3. Check in on a site donated for widows to grow coffee trees. It’s the best coffee growing area. This one I’m not really sure what I’m doing yet because I know NOTHING about growing coffee trees.

The other things I hope to do include:

1. Meet with the local ag specialists and get my ladies into a formal training program.

2. Identify some leaders of my existing ladies who will train others in the community.

3. Learn more from locals about their existing bee keeping practices.

And of course, I’ll love on the kids, chase them around and play soccer pretending to be much younger than I am. I’ll drink some STRONG coffee, and listen to traditional singing before they drag me into the circle to dance with them. I’ll hang out with the doc while she checks kids over and follow Ryan around while he checks on the livestock. It will be exhausting but worth every ounce of energy and every penny.

Saturday, March 31, 2012

Almost April

Just a quick update on my week as it pertains to the June trip to serve FOVC.

I've said it before, and I'll say it again: the views expressed here are MINE. Not the views of FOVC. So, it is MY faith that is tied into why I do what I do. Not that of FOVC. I'm a volunteer with FOVC, a non-profit, non-religious organization. For those who are wondering, I mention this because I've been asked numerous times if FOVC is a religious organization. Some of the individuals who volunteer for FOVC, like me, may be bible believing Christians. So, it's my views that may be reflected below.

It's been a tough week. Another week where I feel like not enough is happening in the planning process. Another week where I feel like the time I spend on my knees for the organization isn't enough. A week where I'm reminded of how it's not just the devil who attacks where good things are occuring, but it's also my own sin that negatively impacts. It has also been a week where I'm so, so thankful to partner in life with my husband. He leads me, he provides for me, he loves me, he watches my back, and he encourages me. Yes, he's so much more than that. Last night while we were both exhausted and I crawled in bed at 730 for a short break to try to get rid of my headache, he tended the kids. My short rest lengthened when I stayed in bed for the night, only with a quick wake-up call from the kids when they were headed to bed.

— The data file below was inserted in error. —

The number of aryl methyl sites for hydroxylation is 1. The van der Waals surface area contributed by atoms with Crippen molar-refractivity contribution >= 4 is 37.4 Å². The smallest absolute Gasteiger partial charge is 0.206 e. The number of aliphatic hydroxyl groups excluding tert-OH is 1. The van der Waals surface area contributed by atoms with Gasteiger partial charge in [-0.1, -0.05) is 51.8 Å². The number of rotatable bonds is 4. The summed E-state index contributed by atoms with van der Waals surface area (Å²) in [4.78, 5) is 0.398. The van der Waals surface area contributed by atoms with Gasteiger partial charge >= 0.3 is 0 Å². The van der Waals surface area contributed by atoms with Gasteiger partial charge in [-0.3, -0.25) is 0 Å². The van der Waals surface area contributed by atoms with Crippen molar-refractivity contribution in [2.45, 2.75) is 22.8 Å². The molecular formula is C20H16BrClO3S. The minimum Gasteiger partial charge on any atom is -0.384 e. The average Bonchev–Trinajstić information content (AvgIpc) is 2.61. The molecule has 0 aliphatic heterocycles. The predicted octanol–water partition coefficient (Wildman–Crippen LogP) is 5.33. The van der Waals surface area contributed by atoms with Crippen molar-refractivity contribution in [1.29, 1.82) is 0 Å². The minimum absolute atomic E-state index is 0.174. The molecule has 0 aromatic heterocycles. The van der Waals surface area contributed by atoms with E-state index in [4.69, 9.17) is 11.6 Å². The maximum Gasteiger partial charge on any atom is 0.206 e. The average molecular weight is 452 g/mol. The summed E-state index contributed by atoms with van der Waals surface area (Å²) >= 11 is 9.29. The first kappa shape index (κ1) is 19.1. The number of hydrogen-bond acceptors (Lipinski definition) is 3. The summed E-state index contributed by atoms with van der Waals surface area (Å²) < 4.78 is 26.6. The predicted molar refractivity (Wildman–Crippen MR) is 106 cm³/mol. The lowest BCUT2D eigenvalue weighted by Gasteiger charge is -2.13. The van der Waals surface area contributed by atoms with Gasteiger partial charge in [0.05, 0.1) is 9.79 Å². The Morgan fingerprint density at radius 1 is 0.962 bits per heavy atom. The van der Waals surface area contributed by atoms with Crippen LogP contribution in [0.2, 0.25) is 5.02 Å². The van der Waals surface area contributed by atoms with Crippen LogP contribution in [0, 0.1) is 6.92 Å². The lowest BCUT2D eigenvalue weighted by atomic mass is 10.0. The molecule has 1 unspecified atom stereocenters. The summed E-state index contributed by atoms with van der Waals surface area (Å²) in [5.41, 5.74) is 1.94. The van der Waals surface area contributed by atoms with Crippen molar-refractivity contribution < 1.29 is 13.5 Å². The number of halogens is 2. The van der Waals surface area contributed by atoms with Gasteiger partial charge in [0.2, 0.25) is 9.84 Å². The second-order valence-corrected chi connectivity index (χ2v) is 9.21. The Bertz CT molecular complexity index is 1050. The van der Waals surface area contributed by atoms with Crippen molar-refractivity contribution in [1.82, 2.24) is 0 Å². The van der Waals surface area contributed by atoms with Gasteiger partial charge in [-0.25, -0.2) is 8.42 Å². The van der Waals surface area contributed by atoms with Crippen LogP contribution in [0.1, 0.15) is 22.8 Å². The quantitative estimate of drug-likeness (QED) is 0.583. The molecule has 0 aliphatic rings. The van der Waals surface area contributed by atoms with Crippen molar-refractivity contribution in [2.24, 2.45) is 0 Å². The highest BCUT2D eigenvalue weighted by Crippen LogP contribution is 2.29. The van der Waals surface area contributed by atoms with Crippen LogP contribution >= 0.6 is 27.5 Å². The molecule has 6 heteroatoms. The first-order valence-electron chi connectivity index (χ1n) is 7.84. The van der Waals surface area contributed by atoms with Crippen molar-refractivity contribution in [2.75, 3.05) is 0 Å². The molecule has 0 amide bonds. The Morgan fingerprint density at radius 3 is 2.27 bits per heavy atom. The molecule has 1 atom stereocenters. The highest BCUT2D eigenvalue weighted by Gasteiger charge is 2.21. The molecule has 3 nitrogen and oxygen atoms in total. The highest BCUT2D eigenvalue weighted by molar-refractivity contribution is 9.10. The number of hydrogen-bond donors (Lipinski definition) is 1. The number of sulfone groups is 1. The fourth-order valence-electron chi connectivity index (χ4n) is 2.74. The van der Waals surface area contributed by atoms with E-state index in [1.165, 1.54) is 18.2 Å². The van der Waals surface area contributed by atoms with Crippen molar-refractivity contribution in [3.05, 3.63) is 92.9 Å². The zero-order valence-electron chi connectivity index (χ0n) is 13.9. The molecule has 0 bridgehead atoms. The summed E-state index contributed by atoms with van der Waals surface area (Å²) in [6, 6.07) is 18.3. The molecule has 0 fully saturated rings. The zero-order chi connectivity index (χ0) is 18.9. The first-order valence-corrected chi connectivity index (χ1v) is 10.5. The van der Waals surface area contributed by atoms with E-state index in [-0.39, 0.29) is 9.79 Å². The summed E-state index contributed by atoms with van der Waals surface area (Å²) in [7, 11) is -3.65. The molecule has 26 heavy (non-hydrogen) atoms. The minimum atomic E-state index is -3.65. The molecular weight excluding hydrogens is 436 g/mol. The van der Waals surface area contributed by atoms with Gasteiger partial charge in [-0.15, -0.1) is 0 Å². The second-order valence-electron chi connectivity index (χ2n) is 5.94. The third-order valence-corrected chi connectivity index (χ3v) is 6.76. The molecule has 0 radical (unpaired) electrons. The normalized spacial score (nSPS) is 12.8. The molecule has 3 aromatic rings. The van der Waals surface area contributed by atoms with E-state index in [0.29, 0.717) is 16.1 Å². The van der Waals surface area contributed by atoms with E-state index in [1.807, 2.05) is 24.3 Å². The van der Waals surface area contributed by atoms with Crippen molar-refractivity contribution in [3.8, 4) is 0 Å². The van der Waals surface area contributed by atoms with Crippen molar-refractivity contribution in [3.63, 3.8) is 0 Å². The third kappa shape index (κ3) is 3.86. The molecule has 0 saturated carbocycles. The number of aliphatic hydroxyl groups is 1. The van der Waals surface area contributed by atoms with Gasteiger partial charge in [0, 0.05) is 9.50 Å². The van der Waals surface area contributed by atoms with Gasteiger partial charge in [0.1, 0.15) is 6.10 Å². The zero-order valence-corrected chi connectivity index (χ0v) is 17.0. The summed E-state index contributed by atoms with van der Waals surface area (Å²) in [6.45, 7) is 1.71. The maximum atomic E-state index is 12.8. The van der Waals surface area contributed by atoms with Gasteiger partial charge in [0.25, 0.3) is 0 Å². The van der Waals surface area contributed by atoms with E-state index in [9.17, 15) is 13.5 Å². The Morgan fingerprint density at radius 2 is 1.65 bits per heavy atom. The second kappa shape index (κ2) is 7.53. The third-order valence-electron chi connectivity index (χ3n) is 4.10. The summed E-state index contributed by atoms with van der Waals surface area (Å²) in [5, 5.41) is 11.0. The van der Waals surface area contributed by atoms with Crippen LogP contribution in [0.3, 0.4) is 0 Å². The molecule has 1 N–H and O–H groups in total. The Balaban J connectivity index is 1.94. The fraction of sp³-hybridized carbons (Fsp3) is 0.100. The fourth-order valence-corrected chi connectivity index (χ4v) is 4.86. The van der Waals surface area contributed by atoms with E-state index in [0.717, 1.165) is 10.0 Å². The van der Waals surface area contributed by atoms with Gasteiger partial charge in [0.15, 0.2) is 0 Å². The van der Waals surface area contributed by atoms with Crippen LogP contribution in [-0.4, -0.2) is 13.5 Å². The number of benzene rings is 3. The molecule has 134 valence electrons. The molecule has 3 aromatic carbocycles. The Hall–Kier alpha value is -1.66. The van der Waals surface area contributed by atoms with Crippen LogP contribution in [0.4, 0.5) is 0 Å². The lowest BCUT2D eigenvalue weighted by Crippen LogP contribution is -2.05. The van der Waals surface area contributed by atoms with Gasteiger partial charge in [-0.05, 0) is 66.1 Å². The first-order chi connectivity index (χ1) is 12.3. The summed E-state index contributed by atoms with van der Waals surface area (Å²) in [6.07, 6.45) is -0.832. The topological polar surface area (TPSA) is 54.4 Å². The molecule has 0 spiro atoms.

Anyway, back to our work with FOVC. I learned that the bee project won't be happening in June. The beekeeping pros decided that they couldn't make it happen that quickly. As I thought through the impacts of that, many ideas floated through my head. one of which was for me to not even go on this trip. After all, it's really, really expensive. Some of my main goals included setting up a water catchment basin and drip irrigation system. Because I also found out that there's still no running well water at Shanto, I wondered if I even had a purpose for the trip. I wondered why I didn't know there was no running water... a critical component to a drip irrigation system. Selfishly, I didn't want to "waste" my 2 weeks of vacation and lots of money to figure out that I couldn't do the tasks I'd planned to do. As I talked through it with Ryan, he brought me back down to Earth a bit. My one main goal of starting the beekeeping project wasn't going to happen and my other main goal of drip irrigation might not happen.

I did a lot of complaining to my husband before I changed my perspective. There's a lot that still needs to happen in planning this trip but my whine session is over, my attitude is in check, and I'm ready to move forward. After all, I need to start designing a drip irrigation system and have never done that before.

Oh, Lord, that you would give me wisdom in knowledge in the areas I'm lacking so that I can best serve you in Ethiopia.

If you would like to make a tax deductible donation towards our travel expenses, you can do so here:

Sunday, March 25, 2012

Early in our marriage, we attended a Family Life adoption training. I learned a lot during the conference but one think has stuck in my mind ever since. The father of an adoptive family was standing up front speaking. What he said rocked my world:

Everyone thinks your 18 month old little boy is adorable. But when he's 18 years old and knocking on the door to date their daughter, he's not so cute anymore.

Rocked my world. I had never thought about it before. I had lots of daydreams including an 18 month old baby, and not many daydreams of that child growing into maturity. It was 7 years before we brought Judah, a two year old beautifully brown-skinned child into our family. By time that happened, I had thought many times about my son at 18 years old.